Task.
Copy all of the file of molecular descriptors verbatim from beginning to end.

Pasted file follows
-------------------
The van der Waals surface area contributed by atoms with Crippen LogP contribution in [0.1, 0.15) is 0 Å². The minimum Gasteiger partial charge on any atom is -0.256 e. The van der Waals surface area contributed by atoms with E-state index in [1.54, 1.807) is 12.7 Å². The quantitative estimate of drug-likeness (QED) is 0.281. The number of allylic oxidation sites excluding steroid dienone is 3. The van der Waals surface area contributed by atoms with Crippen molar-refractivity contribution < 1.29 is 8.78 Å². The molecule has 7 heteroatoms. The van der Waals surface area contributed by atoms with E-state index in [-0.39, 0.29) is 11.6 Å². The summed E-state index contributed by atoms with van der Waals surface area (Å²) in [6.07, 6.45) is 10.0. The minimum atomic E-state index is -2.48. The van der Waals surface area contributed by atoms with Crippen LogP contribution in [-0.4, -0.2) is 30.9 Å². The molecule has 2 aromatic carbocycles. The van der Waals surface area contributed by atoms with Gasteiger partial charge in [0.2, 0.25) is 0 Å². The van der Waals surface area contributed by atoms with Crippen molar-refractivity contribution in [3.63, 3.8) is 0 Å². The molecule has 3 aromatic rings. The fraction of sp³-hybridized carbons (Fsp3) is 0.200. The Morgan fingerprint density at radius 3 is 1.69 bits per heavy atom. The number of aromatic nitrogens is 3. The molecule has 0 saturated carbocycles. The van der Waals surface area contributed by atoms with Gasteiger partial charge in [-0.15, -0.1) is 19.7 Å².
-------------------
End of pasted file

The van der Waals surface area contributed by atoms with Crippen LogP contribution in [0.1, 0.15) is 0 Å². The minimum Gasteiger partial charge on any atom is -0.256 e. The van der Waals surface area contributed by atoms with E-state index in [1.54, 1.807) is 12.7 Å². The quantitative estimate of drug-likeness (QED) is 0.281. The number of allylic oxidation sites excluding steroid dienone is 3. The van der Waals surface area contributed by atoms with Crippen molar-refractivity contribution < 1.29 is 8.78 Å². The molecule has 7 heteroatoms. The van der Waals surface area contributed by atoms with E-state index in [-0.39, 0.29) is 11.6 Å². The summed E-state index contributed by atoms with van der Waals surface area (Å²) in [6.07, 6.45) is 10.0. The minimum atomic E-state index is -2.48. The van der Waals surface area contributed by atoms with Crippen LogP contribution in [-0.4, -0.2) is 30.9 Å². The molecule has 2 aromatic carbocycles. The van der Waals surface area contributed by atoms with Gasteiger partial charge in [0.2, 0.25) is 0 Å². The van der Waals surface area contributed by atoms with Crippen molar-refractivity contribution in [3.63, 3.8) is 0 Å². The molecule has 3 aromatic rings. The fraction of sp³-hybridized carbons (Fsp3) is 0.200. The Morgan fingerprint density at radius 3 is 1.69 bits per heavy atom. The number of aromatic nitrogens is 3. The molecule has 0 saturated carbocycles. The van der Waals surface area contributed by atoms with Gasteiger partial charge in [-0.15, -0.1) is 19.7 Å².